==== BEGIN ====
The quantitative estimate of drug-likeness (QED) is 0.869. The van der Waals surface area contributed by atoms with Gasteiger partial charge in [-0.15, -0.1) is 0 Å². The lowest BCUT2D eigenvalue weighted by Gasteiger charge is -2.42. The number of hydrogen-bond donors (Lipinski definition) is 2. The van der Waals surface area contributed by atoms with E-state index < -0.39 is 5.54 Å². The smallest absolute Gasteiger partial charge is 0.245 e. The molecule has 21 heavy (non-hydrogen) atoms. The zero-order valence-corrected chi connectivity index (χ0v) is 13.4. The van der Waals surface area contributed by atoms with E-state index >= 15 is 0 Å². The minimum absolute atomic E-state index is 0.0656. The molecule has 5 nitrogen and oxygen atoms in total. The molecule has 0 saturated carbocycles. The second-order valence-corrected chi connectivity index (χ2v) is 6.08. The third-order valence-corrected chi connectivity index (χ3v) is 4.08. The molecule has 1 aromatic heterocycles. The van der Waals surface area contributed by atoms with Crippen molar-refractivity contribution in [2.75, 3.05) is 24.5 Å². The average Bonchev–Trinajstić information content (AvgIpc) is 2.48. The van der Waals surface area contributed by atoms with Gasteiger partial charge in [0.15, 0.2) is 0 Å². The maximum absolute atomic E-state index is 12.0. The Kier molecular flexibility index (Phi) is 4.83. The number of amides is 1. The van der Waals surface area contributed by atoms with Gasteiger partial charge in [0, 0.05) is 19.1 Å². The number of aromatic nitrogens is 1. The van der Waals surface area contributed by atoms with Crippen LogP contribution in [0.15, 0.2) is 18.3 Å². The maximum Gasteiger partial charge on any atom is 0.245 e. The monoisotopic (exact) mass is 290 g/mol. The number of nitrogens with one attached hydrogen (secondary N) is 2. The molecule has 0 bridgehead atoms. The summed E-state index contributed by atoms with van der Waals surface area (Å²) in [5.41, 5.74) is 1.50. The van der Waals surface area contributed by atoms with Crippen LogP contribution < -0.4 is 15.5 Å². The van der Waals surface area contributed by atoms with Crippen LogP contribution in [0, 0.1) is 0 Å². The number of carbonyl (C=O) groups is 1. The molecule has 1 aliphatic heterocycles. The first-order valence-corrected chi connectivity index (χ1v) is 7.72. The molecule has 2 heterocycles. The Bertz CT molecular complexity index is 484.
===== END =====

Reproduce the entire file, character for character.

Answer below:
The quantitative estimate of drug-likeness (QED) is 0.869. The van der Waals surface area contributed by atoms with Gasteiger partial charge in [-0.15, -0.1) is 0 Å². The lowest BCUT2D eigenvalue weighted by Gasteiger charge is -2.42. The number of hydrogen-bond donors (Lipinski definition) is 2. The van der Waals surface area contributed by atoms with E-state index < -0.39 is 5.54 Å². The smallest absolute Gasteiger partial charge is 0.245 e. The molecule has 21 heavy (non-hydrogen) atoms. The zero-order valence-corrected chi connectivity index (χ0v) is 13.4. The van der Waals surface area contributed by atoms with E-state index >= 15 is 0 Å². The minimum absolute atomic E-state index is 0.0656. The molecule has 5 nitrogen and oxygen atoms in total. The molecule has 0 saturated carbocycles. The second-order valence-corrected chi connectivity index (χ2v) is 6.08. The third-order valence-corrected chi connectivity index (χ3v) is 4.08. The molecule has 1 aromatic heterocycles. The van der Waals surface area contributed by atoms with Crippen molar-refractivity contribution in [2.75, 3.05) is 24.5 Å². The average Bonchev–Trinajstić information content (AvgIpc) is 2.48. The van der Waals surface area contributed by atoms with Gasteiger partial charge in [0.15, 0.2) is 0 Å². The maximum absolute atomic E-state index is 12.0. The Kier molecular flexibility index (Phi) is 4.83. The number of amides is 1. The van der Waals surface area contributed by atoms with Gasteiger partial charge in [0, 0.05) is 19.1 Å². The number of aromatic nitrogens is 1. The van der Waals surface area contributed by atoms with Crippen LogP contribution in [0.15, 0.2) is 18.3 Å². The maximum Gasteiger partial charge on any atom is 0.245 e. The monoisotopic (exact) mass is 290 g/mol. The number of nitrogens with one attached hydrogen (secondary N) is 2. The molecule has 0 bridgehead atoms. The summed E-state index contributed by atoms with van der Waals surface area (Å²) in [5.41, 5.74) is 1.50. The van der Waals surface area contributed by atoms with Crippen LogP contribution < -0.4 is 15.5 Å². The van der Waals surface area contributed by atoms with Crippen LogP contribution in [0, 0.1) is 0 Å². The number of carbonyl (C=O) groups is 1. The molecule has 1 aliphatic heterocycles. The first-order valence-corrected chi connectivity index (χ1v) is 7.72. The molecule has 2 heterocycles. The Bertz CT molecular complexity index is 484.